" Has inter voces vinclis resoluta moveri 
paulatim et ripa coepit decedere puppis. 
tum vero infeUx, mentem furiata dolore, 
exclamat, fessas tendens ad litora palmas : 515 

* en, qui se iactat Libyae populisque nefandis 
atque hosti servare fidem ! data foedera nobis 
ac promissa fides thalamis ubi, perfide, nunc est ? ' 
ultima vox duras haec tunc penetravit ad aures ; 
cetera percussi vetuerunt noscere remi. 520 

" Tum fluvio raptim ad pelagi devolvimur oras 
ac legimus pontum pinuque immane cavata 
aequor et immensas curva trabe findimus undas. 

" The chief pubhc park in Rome, used for many purposes : 
it stretched along the banks of the Tiber. 

^ Xanthippus : see note to 11. 304 foil. Amyclae was a 
town in Laconia, on the Eurotas. 

PUNICA, VI. 495-523 

of Mars" was filled with the sound. They were 
eager at times to call him back and to rescue him by 
force in their righteous indignation. 

" But when Marcia saw him hastening on board, she 
was bewildered and uttered a terrible cry, as if she 
stood suddenly by his death-bed. Hurrying to the 
shore, * Take me, ye Carthaginians,' she cried, * to 
share his punishment and his death. Husband, I ask 
but one thing in the name of the children I bore you : 
suffer me to endure along with you whatever earth 
and sea and sky can inflict. It was not I who sent the 
Spartan leader ^ forth to battle ; nor mine were the 
chains that were riveted round your neck. Why do 
you go all the way to Carthage, to escape unhappy 
me ? Take me and these children with you. Per- 
haps our tears will melt the hard hearts of the Cartha-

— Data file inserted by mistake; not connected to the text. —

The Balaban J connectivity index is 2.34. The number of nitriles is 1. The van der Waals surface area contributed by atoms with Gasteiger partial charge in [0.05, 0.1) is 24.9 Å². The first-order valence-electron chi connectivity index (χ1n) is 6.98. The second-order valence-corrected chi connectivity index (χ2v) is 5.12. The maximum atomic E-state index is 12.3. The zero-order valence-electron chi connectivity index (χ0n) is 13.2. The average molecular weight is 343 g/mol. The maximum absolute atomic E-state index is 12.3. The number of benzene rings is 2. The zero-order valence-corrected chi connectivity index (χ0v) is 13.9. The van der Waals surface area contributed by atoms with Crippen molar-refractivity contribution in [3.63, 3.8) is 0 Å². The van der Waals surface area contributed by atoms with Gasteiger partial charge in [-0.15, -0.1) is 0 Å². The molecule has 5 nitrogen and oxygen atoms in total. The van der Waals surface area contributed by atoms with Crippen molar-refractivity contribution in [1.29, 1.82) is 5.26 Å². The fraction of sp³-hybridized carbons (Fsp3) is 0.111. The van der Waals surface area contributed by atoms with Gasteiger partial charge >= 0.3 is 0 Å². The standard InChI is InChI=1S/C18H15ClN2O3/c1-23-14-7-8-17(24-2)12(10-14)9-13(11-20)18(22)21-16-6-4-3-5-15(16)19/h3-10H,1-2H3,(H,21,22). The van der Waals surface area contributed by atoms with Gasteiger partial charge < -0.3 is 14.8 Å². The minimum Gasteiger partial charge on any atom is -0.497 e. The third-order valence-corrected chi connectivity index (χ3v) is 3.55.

ginians ; or, if that hostile city turns a deaf ear, then 
the same hour will await you and yours together. Or,if 
you are resolved to end your life, let us die in our own 
country. Here is one to share your fate to the end.' 

** While she spoke, the ship was cast loose from her 
moorings and began to move slowly from the shore. 
Then indeed the unhappy wife, frantic with grief, 
stretched forth her weary hands over the bank with 
a loud cry : ' See him ! He boasts of keeping faith 
with the enemy and the abominable people of Libya. 
But where is now the compact made with me, and the 
troth you plighted at our marriage, unfaithful hus- 
band ? ' These were the last words that reached the 
inflexible ear of Regulus ; the rest was drowned by 
the plashing of the oars. 

** Then we went swiftly down the river to the sea- 
shore, and sailed over the deep, cleaving the vast 
expanse of water and the great waves with our hollow 



ludibrium necis horrescens, vis aspera ponti 
obrueret, scopulisque ratem furor improbus Euri 525 
frangeret, optabam ; letum id commune fuisset.